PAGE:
A 30-year friendship between two men ended with one handcuffing and kidnapping the other, before driving him to a remote hilltop and caving in his skull with a baseball bat and a piece of wood, the Crown has told a court.
Michael Joseph Waipouri - also known as Michael Davies - and Steve Gunbie are on trial at the High Court in Auckland.
Both men are charged with kidnapping Mr Murphy. Mr Waipouri is charged with murdering Mr Murphy. Mr Gunbie is charged with helping him get rid of the body.
In his opening address to the jury, Crown prosecutor Gareth Kayes said Mr Waipouri lived around the corner from Mr Murphy and the pair saw each other most days.
They had been close friends. Mr Waipouri was godfather to Mr Murphy's only son, James, and his partner was a long-time friend to Mr Murphy's wife, who had recently died of cancer.
That all changed in the days before the murder in November 2015 when there was some sort of argument and, according to Mr Waipouri's partner, Mr Murphy was put in his place.
"It was sufficiently serious, whatever happened, that Mr Murphy texted his daughter Christy Thompson, to say he was afraid that Mr Waipouri was going to kill him."
Mr Kayes said Mr Waipouri hatched a plan to lure Mr Murphy to his friend Mr Gunbie's house, north of Warkworth.
Things were cordial with Mr Murphy bringing a box of beers.
"At some point that evening, really out of nowhere, the Crown says, Mr Waipouri attacked Mr Murphy with a bat. According to Mr Waipouri at least, they'd been talking about pig hunting and Mr Murphy had suggested that Mr Waipouri's dog wasn't up to scratch really when it came to pig hunting. And apparently that was sufficient or the only justification required for Mr Waipouri to take a bat to Mr Murphy's head."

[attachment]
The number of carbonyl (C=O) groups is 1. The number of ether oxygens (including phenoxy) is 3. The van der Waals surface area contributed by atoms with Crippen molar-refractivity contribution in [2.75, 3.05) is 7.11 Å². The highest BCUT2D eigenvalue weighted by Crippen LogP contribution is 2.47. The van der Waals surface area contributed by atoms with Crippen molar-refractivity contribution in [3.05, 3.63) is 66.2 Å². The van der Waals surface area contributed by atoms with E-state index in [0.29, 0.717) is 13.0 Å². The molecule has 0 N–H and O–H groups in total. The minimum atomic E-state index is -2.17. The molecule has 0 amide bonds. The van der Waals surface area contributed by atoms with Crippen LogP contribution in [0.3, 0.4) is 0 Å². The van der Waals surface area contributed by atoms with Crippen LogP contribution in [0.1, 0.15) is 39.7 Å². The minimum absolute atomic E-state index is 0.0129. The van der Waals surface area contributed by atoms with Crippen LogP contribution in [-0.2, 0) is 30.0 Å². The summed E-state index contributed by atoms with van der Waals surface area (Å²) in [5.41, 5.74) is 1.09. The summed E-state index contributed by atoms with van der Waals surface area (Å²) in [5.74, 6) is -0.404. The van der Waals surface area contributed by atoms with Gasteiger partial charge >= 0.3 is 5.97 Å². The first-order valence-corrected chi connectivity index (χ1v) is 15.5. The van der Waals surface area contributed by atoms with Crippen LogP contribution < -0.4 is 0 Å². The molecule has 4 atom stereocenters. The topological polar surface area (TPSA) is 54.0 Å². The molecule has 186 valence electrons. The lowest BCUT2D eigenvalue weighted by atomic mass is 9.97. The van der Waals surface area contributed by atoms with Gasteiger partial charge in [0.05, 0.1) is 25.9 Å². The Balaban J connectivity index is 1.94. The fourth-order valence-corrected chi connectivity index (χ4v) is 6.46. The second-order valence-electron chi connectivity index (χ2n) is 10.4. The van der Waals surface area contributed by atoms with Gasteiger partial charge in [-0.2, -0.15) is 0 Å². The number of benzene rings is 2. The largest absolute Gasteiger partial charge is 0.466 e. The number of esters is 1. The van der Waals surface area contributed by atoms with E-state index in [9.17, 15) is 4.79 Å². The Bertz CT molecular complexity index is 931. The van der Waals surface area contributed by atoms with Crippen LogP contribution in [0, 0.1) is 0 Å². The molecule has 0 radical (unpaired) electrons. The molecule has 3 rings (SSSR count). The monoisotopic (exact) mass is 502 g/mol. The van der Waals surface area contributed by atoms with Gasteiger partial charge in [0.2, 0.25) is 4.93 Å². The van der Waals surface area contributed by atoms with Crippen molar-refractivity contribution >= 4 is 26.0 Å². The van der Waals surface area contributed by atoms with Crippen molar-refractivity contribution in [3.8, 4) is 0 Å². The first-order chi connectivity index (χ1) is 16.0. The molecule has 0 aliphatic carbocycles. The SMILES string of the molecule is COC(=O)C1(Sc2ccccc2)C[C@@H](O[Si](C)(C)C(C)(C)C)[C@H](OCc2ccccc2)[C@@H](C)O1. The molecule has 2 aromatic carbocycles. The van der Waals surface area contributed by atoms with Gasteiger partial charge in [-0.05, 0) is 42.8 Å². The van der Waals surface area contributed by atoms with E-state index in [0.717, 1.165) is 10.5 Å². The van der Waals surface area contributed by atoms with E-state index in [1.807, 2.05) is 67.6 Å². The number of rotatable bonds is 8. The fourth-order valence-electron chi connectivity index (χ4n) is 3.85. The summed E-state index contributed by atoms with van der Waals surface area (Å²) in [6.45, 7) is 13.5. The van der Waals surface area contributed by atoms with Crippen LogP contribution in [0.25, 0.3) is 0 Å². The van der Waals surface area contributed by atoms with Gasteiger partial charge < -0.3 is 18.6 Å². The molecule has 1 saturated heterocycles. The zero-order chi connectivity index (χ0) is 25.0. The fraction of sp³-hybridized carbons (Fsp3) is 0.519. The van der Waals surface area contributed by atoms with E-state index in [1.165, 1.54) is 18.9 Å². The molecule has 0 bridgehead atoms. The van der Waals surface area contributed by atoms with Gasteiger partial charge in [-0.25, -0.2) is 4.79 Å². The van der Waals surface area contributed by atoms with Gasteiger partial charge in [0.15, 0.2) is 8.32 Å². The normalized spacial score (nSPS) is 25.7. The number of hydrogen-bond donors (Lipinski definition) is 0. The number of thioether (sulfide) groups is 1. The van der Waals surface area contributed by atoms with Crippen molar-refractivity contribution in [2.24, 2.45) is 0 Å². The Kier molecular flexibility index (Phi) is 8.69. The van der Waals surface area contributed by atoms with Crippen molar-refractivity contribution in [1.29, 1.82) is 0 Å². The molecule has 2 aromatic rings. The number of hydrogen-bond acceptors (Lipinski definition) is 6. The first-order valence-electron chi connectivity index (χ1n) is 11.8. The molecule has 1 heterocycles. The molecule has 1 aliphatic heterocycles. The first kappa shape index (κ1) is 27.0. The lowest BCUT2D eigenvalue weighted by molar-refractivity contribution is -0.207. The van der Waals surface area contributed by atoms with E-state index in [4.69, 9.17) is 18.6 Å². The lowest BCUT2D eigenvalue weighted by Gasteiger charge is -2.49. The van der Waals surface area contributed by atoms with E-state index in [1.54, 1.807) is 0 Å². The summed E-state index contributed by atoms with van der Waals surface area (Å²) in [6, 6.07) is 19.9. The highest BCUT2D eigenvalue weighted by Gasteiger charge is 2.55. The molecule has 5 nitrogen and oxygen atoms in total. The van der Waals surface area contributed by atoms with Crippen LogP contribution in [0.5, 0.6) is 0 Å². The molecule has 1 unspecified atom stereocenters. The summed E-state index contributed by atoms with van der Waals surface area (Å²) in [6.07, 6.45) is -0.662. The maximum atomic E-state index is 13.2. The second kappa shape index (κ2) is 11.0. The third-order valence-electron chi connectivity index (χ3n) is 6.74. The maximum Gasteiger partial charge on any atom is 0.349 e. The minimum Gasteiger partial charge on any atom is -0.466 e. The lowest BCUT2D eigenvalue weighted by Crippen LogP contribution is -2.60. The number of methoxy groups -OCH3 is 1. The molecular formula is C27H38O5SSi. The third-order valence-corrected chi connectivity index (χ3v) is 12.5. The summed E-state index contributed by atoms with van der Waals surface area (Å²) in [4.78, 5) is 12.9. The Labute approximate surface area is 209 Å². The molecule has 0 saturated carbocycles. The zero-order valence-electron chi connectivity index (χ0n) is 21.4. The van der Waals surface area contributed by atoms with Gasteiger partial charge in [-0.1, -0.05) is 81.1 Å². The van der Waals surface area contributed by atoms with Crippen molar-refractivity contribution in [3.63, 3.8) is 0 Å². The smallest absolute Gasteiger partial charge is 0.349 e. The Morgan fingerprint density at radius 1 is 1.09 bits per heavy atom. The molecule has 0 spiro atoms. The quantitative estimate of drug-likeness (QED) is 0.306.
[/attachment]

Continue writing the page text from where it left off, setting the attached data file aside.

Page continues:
Mr Kayes said Mr Waipouri binded Mr Murphy with plastic ties and handcuffs, putting a bag over his head and bundling him into his own car.
Mr Waipouri and Mr Gunbie then drove to a friend of Mr Gunbie's house, near Puhoi. On the way, Mr Murphy managed to escape, but was Mr Gunbie caught him Mr Waipouri hit him again with the bat, he alleged.
Once there, they changed vehicles to drive up a steep hill. At the top, Mr Kayes said Mr Waipouri hit Mr Murphy - first with the bat and then with a tree branch.
"Mr Waipouri later told police that he saw all of the life leave Mr Murphy."
Mr Kayes quoted Mr Waipouri: "I knew he was dead, mate. I just knew, man. Because, as I say, I used to work in a meat processing plant and I used to put animals down with a bar and I know when an animal is dead."
He said after the killing Mr Waipouri and Mr Gunbie left the Puhoi property, but Mr Gunbie returned the following day and rolled the body down the hill.
When Mr Gunbie's friend complained the body was still there, Mr Gunbie cut the seat belts out of his car, tied them together and dragged the body back up the hill before wrapping the body in tarpaulins and dumping it.
Mr Gunbie's friend, who has name suppression, has immunity from prosecution and will give evidence later in the trial.
Mr Murphy's body was found three weeks later after Mr Gunbie's friend came forward.
John Munro, Mr Waipouri's lawyer, told the jury his client was up-front with police and acted in self-defence.
"You will hear and see things during the evidence that will shock you and you may disagree, you may frown upon some of these things, you may be upset by some of these things. These things are a part of our community and we need to deal with them in a fair and compassionate way."
He encouraged the jury to keep an open mind.
Mr Gunbie's lawyer, Adam Couchman, said the jury must assess the credibility and reliability of Mr Gunbie's friend and scrutinise what he said.